Student OT Club Hosts Veterans Appreciation Bash

Published: 

Friday, November 11, 2016

More than 100 students, faculty, and staff at Samuel Merritt University (SMU) crowded into a classroom – and then overflowed into the hallway – to attend a Veteran’s Appreciation Day event hosted by the Student Occupational Therapy Association (S.O.T.A.) on Friday, Nov. 11.

Lt. Col. Isaac Bristow, a campus operations manager at SMU’s Sacramento Campus, told the audience he was grateful for the SMU students who would one day be tasked with treating veterans.

“One thing about the military is they train you how to fight,” Bristow said, “but they don’t train you how to come back. So you’re the ones who will someday work in hospitals, helping us learn how to walk again, teaching us how to improve our speech and integrate with our families.”

The link between occupational therapy and military service is strong, said student Alondra Ammon, president of SOTA and an Air Force veteran.

“As OT’s, it will be our job to help people function as independently as possible,” Ammon said. “We’ll be there to help veterans integrate into civilian life and live their life to the fullest.”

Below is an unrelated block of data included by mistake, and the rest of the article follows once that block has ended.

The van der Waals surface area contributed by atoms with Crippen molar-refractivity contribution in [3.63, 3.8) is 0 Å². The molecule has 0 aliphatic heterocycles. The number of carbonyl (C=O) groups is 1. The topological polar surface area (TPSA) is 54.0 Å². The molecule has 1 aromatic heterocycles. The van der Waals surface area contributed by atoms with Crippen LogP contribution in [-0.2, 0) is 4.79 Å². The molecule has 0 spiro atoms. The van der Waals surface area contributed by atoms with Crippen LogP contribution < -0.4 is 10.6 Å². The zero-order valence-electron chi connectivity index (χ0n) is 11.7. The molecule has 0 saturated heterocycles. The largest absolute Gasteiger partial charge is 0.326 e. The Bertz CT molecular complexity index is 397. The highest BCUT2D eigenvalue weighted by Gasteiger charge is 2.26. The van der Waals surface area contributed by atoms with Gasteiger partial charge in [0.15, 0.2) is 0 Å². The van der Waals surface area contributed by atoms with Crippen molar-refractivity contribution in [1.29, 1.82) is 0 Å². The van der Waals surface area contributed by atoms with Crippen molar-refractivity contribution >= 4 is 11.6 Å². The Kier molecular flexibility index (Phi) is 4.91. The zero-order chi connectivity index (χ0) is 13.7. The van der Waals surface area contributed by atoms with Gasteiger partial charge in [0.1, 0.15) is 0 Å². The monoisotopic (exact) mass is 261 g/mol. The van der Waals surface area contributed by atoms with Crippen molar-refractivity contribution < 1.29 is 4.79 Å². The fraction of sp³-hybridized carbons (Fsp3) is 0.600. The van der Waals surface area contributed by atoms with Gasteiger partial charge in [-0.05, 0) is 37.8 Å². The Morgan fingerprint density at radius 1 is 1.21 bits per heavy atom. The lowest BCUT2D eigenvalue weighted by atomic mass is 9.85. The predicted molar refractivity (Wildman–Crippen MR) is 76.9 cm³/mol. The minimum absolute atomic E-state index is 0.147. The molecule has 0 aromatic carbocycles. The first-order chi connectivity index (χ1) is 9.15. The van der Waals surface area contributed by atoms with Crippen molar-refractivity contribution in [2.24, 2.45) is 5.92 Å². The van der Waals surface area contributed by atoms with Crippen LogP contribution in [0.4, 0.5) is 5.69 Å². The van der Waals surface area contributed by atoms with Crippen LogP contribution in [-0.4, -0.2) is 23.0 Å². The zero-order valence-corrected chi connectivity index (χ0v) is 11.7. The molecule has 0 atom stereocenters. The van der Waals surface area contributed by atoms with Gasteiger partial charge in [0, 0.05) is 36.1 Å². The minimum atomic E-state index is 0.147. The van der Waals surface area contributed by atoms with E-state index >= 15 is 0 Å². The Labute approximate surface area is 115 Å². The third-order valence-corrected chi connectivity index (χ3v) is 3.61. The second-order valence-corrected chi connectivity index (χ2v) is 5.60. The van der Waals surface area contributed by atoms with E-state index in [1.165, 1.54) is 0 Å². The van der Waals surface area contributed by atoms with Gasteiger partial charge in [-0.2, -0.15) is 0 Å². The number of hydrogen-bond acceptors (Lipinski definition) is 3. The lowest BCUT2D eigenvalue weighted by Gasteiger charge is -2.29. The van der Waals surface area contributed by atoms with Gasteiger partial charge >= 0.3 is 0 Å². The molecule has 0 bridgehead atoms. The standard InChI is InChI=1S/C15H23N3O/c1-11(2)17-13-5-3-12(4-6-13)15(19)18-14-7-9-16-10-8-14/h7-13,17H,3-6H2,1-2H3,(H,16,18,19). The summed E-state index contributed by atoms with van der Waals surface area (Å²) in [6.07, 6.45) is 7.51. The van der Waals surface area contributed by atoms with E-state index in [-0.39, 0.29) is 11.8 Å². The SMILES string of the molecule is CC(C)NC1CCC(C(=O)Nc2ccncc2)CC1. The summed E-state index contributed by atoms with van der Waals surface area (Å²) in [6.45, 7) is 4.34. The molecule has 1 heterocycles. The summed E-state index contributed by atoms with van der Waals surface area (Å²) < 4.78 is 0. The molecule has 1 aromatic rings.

The University has become well-known for its resource programs available to students with a military history, said Dennis McReynolds, an Army combat veteran and SMU’s veterans resource coordinator.

Five year ago, there were 12 veteran students at SMU, McReynolds said. Today, there are 36, including 11 staff and faculty, and the University is recognized as a Yellow Ribbon campus that provides special educational opportunities for veterans.

The Yellow Ribbon Program allows institutions of higher learning to enter into dollar-for-dollar matching agreements with the federal government to pay for veterans’ educational costs that exceed those covered by the GI Bill benefit.

The event also included remarks from OT Professor Guy McCormack, who served in the Navy during the Vietnam.

McCormack said he was surprised, and thankful, to see such a large turnout to recognize those who’ve served in the military. When McCormack left the Navy in the 1970s, he said veterans were not as appreciated by fellow Americans as the unpopular war raged on.

“I have to be honest, I’m a little bit envious now,” McCormack said. “It’s great to see those who’ve served get the recognition they deserve.”